No direct relationship was found between grain size and porosity. The degree of porosity and permeability is influenced by the degree of roundness of the clastic material. Thus, rock fragments of irregular shape and semi-rounded particles are packed less densely, leading to an increase in porosity.

As a rule, the more heterogeneous the sandstone is in terms of the size of its particles, the lower is its porosity, since fine grains clog the pores of the sand formed by large particles (Mikhailov 2006). Such rocks exhibit good sorting of clastic material.

Discussion

For further use in a digital model, the obtained petrographic description of thin sections is semantically well-arranged, making it possible to extract meaningful lexemes and apply latent semantic analysis (LSA) as a text processing method. LSA is a natural language information processing technique that analyses the relationship between a collection of documents and the terms used in them (Susan 2005). In future, this will allow the context-dependent values of lexemes to be extracted from the description for the subsequent clustering of thin sections according to their photographs using machine learning methods, and, thus, to extract information essential for the model of the core microstructure from available petrographic information derived from the reports on the core studies.

Due to the grain size of rock-forming minerals being one of the main factors determining the porosity and permeability of terrigenous reservoirs, the microstructure of the rock technology can be modelled by packing spheres with the same size distribution as the size distribution of the grains of the modelled rock. For a more efficient construction of rock microstructure during modelling, elements other than spheres should be considered, for example, sphero-polyhedrons, since, in the studied rocks, quartz grains and rock fragments having an irregular shape and semi-rounded particles are packed less densely, leading to an increase in porosity.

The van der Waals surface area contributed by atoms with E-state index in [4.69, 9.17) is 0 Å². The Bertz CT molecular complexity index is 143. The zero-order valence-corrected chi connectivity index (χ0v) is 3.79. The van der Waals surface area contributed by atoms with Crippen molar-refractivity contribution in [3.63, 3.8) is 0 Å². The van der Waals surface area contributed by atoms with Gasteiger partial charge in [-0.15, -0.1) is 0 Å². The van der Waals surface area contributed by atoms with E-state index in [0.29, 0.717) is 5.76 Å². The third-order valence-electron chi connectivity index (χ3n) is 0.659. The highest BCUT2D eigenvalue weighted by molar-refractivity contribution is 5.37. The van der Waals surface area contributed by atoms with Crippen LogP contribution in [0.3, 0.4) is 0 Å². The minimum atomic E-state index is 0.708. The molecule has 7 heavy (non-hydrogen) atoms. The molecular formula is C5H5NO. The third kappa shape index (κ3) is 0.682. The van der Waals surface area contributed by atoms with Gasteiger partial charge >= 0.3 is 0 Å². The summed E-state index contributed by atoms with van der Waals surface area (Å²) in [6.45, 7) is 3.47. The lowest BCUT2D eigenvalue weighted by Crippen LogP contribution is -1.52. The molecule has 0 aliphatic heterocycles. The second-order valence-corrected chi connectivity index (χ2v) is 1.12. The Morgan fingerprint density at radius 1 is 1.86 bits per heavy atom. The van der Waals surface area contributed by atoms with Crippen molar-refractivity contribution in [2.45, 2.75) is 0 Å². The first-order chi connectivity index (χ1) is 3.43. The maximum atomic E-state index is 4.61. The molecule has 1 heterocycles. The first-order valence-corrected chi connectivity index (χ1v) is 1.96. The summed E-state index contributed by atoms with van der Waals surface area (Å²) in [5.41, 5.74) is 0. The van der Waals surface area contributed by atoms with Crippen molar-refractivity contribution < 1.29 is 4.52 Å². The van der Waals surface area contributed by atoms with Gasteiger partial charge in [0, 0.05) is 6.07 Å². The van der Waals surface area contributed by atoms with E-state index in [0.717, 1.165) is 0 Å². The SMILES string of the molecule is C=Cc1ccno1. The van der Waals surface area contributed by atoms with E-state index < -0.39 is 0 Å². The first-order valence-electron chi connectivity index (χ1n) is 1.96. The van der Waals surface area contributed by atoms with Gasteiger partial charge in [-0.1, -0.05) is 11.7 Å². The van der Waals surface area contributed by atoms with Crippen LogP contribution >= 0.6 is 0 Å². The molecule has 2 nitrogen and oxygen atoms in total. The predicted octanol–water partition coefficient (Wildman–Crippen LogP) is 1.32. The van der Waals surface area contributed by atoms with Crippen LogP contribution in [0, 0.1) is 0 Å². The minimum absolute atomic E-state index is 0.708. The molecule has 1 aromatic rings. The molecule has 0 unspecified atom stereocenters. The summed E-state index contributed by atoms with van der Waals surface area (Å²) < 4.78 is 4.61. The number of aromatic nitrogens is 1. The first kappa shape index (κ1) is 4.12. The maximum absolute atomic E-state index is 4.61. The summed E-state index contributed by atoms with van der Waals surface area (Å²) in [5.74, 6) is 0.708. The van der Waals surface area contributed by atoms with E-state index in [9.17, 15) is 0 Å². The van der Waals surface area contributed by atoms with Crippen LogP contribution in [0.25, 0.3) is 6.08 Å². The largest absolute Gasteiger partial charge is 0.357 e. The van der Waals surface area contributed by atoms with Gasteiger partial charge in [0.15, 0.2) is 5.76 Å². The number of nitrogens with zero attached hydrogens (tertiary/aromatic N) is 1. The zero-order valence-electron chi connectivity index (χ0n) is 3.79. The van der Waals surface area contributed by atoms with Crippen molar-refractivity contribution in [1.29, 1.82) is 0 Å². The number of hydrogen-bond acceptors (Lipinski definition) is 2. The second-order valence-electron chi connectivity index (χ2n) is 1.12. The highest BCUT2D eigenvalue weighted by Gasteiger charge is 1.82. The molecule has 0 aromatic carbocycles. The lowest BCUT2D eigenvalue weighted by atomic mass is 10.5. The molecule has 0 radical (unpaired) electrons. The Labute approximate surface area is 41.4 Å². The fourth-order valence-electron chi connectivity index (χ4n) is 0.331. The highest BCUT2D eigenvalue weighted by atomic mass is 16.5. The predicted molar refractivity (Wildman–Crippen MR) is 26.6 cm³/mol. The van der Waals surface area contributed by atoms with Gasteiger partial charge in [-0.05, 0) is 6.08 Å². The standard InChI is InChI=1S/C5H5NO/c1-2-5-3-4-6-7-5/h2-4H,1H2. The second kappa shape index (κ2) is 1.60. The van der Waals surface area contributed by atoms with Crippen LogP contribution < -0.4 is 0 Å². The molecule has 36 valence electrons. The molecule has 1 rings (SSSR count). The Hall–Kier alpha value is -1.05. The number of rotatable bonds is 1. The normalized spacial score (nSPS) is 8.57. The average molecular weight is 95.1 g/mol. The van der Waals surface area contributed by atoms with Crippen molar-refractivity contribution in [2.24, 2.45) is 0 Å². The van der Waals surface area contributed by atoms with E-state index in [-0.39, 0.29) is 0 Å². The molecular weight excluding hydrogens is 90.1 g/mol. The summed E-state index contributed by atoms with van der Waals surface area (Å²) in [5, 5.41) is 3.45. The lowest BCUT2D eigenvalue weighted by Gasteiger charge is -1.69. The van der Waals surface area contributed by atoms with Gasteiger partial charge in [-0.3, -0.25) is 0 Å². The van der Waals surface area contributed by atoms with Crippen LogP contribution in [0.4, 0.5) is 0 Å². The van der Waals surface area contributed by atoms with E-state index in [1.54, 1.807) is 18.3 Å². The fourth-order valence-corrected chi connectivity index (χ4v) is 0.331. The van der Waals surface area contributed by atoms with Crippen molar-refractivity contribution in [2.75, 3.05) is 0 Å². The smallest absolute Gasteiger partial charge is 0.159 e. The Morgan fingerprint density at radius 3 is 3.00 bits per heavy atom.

References

  • Amosova OE (2000) Computer modelling of the structure and pore space of terrigenous sediments. PhD Thesis, Syktyvkar.
  • Belozerov IP, Berezovsky VV, Gubaidullin MG, Yuriev AV (2017) A model of core microstructure for terrigenous oil and gas reservoirs – Abstracts. Tyumen. [27–30 March 2017]
  • Gubaidullin MG, Belozerov IP, Berezovsky VV (2017) On the creation of a digital model of the core of terrigenous rocks for solving prospecting and exploration problems. Materials of the All-Russian Conf. with int. participation “Deep structure and geodynamics of Ladoga area”. Petrozavodsk, KSC RAS, 27–35.
  • Khanin AA (1969) Oil and Gas Reservoir Rocks and Their Study. Nedra, Moscow, 368 pp.
  • Malysheva EO, Larionova ZV et al. (1993) Natural reservoirs in terrigenous formations of the Pechora oil and gas basin. Komi Scientific Centre of the Ural Branch of the Russian Academy of Sciences, Syktyvkar, 154 pp.
  • Mavko G, Murkerji T, Dvorkin J (2003) The Rock Physics Handbook: Tools for Seismic Analysis of Porous Media. Cambridge University Press, 329 pp.
  • Mikhailov NN (2006) Permeability of Reservoir Systems. Publishing house of Gubkin University, Moscow, 186 pp.